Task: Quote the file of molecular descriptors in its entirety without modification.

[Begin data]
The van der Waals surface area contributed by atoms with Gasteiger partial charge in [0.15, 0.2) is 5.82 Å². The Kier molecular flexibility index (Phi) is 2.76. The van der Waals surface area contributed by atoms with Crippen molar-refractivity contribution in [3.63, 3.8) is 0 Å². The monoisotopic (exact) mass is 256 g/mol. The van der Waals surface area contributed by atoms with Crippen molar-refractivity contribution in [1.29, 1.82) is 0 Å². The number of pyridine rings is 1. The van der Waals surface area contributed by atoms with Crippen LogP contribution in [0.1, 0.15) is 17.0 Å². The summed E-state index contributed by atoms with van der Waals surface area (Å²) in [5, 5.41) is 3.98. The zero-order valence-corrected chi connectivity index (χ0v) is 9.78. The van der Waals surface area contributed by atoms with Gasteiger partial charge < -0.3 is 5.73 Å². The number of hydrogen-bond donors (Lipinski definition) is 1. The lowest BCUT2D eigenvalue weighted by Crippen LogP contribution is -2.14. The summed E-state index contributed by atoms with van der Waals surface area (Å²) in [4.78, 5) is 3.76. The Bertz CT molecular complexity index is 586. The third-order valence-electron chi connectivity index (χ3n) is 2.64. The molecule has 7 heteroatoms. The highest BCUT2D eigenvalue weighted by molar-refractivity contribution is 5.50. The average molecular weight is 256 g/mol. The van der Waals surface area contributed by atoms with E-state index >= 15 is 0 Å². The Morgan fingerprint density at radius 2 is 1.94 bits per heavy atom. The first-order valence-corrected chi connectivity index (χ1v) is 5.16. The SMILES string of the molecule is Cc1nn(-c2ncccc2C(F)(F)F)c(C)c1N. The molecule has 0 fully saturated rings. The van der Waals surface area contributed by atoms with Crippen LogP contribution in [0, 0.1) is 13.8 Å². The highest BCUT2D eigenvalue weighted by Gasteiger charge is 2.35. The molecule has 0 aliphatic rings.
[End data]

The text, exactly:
The van der Waals surface area contributed by atoms with Gasteiger partial charge in [0.15, 0.2) is 5.82 Å². The Kier molecular flexibility index (Phi) is 2.76. The van der Waals surface area contributed by atoms with Crippen molar-refractivity contribution in [3.63, 3.8) is 0 Å². The monoisotopic (exact) mass is 256 g/mol. The van der Waals surface area contributed by atoms with Crippen molar-refractivity contribution in [1.29, 1.82) is 0 Å². The number of pyridine rings is 1. The van der Waals surface area contributed by atoms with Crippen LogP contribution in [0.1, 0.15) is 17.0 Å². The summed E-state index contributed by atoms with van der Waals surface area (Å²) in [5, 5.41) is 3.98. The zero-order valence-corrected chi connectivity index (χ0v) is 9.78. The van der Waals surface area contributed by atoms with Gasteiger partial charge < -0.3 is 5.73 Å². The number of hydrogen-bond donors (Lipinski definition) is 1. The lowest BCUT2D eigenvalue weighted by Crippen LogP contribution is -2.14. The summed E-state index contributed by atoms with van der Waals surface area (Å²) in [4.78, 5) is 3.76. The Bertz CT molecular complexity index is 586. The third-order valence-electron chi connectivity index (χ3n) is 2.64. The molecule has 7 heteroatoms. The highest BCUT2D eigenvalue weighted by molar-refractivity contribution is 5.50. The average molecular weight is 256 g/mol. The van der Waals surface area contributed by atoms with E-state index >= 15 is 0 Å². The Morgan fingerprint density at radius 2 is 1.94 bits per heavy atom. The first-order valence-corrected chi connectivity index (χ1v) is 5.16. The SMILES string of the molecule is Cc1nn(-c2ncccc2C(F)(F)F)c(C)c1N. The molecule has 0 fully saturated rings. The van der Waals surface area contributed by atoms with Crippen LogP contribution in [0, 0.1) is 13.8 Å². The highest BCUT2D eigenvalue weighted by Gasteiger charge is 2.35. The molecule has 0 aliphatic rings.